Despite admitting he was perhaps too harsh with his assessment of Dustin Poirier’s decision to tap at UFC 269, Michael Chandler has claimed that “The Diamond” has been dismissive of him “since day one.”
Like Chandler earlier this year, Poirier failed to dethrone UFC Lightweight Champion Charles Oliveira at UFC 269 on December 11. The Louisianan, who entered his second shot at undisputed gold off the back of consecutive victories over Conor McGregor, was tipped by many to enter 2022 as the 155-pound titleholder.
But in his way of doing so was an underdog who loves to upset the odds and show his championship mettle. After recovering from an early knockdown in the year’s final pay-per-view main event, Oliveira imposed his will on the ground in the second frame before forcing a tap in the third with a standing rear-naked choke.
In the aftermath of the incredible result, Oliveira’s former foe gave his take on the action, and he showed no sympathy for the losing party.
Taking to Twitter, Chandler suggested Poirier had “quit” by tapping out. The former Bellator champion, who has made his desire to face McGregor in 2022 known, also questioned why the Irishman would consider another fight with “The Diamond” after seeing him “quit” at UFC 269.
Expanding on that opinion in a recent interaction with MMA Fighting’s Damon Martin, Chandler suggested those who tap out to chokes always have “more fight” left in them.
“I think the hardest part with chokes is there are so many chokes out there, rear-naked chokes, or any choke that has been put on somebody, where you think you’re never gonna get out of it. That’s why we love this sport, too. People say, ‘He’s done, he’s done, he’s done,’ and you can’t believe when they get out of it. You hear it with Joe Rogan cageside, Jon Anik, DC, cageside, and they go bananas when guys get out of it because you never quite know how deep a choke is. I think there’s always a little more fight left before a tap can happen.”
Chandler Admits He Was “Too Harsh”
Chandler later acknowledged that he’d perhaps gone a little overboard with his ‘quitter’ branding. However, he also revealed an underlying bitterness between the pair, suggesting Poirier has been equally dismissive of him from the very start.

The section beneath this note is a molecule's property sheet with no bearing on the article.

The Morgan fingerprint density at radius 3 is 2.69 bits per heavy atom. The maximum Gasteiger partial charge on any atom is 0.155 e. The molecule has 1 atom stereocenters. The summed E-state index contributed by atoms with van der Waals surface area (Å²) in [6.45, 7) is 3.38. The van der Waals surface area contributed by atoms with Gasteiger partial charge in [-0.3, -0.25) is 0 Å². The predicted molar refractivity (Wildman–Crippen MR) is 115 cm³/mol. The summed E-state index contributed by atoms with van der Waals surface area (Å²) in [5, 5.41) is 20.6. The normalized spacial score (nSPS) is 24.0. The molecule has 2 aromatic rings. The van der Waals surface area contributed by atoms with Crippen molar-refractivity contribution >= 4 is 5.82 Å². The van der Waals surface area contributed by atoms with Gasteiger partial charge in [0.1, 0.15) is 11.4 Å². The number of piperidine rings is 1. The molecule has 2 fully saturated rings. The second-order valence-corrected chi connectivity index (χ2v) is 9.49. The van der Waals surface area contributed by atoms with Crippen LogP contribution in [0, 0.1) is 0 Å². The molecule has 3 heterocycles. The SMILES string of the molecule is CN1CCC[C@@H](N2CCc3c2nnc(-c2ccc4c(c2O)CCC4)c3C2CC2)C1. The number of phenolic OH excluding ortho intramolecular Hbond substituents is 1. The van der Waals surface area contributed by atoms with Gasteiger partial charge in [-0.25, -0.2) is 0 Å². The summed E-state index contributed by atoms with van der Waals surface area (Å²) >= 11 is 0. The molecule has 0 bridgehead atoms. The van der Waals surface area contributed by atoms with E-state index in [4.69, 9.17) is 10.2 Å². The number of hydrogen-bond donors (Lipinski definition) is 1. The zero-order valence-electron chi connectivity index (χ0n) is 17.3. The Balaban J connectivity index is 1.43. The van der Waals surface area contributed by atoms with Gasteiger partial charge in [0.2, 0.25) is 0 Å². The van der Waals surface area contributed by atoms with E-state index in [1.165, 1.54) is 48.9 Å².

“Yeah. I will admit, maybe I was a little bit too harsh, maybe the word ‘quit’ was not the right word to use. But I also think Dustin Poirier has dismissed me since day one. I don’t think Dustin Poirier’s a bad guy. I don’t think he thinks I’m a bad guy. But as a competitor, he called me and Charles fighting ‘fool’s gold.’ He dismissed me, saying he wouldn’t fight me in the UFC, even after I knocked out Dan Hooker. So he was just a little more dismissive of me.
“I think he and I, I don’t think he’s a bad guy, I think he’s actually a great guy, I think he’s a phenomenal ambassador of the sport, but he and I, when it comes to the competition aspect of us both being fighters inside the same division, I think we both have a little bit of a bone to pick with each other.”
While he made a slight backtrack on the terminology, the point remains the same for Chandler. Citing his own ability to avoid falling into a choke with Oliveira on his back and reverse position at UFC 262, “Iron” hinted that the former interim titleholder could have done more.
“I also got my back taken by Charles Oliveira, he almost had that choke locked up, and I was able to fight out of it. So, I’ve been in that position, I was able to get out of it, so yeah. I will admit, I will concede that maybe using the word ‘quit’ was a little bit harsh, especially against one of the good guys, because people are probably gonna be like, ‘How are you gonna come for Dustin Poirier, man?'”
While Poirier looks to regroup, something it initially appeared he’d be doing by preparing for a clash with Nate Diaz early next year, Chandler will be looking ahead to his own attempt to rebound in 2022.
Having fallen to a unanimous decision in a Fight of the Year contender against Justin Gaethje last month, the veteran will be after another big name next, perhaps either Poirier or the returning McGregor.
Do you think Dustin Poirier could have fought Charles Oliveira’s rear-naked choke more?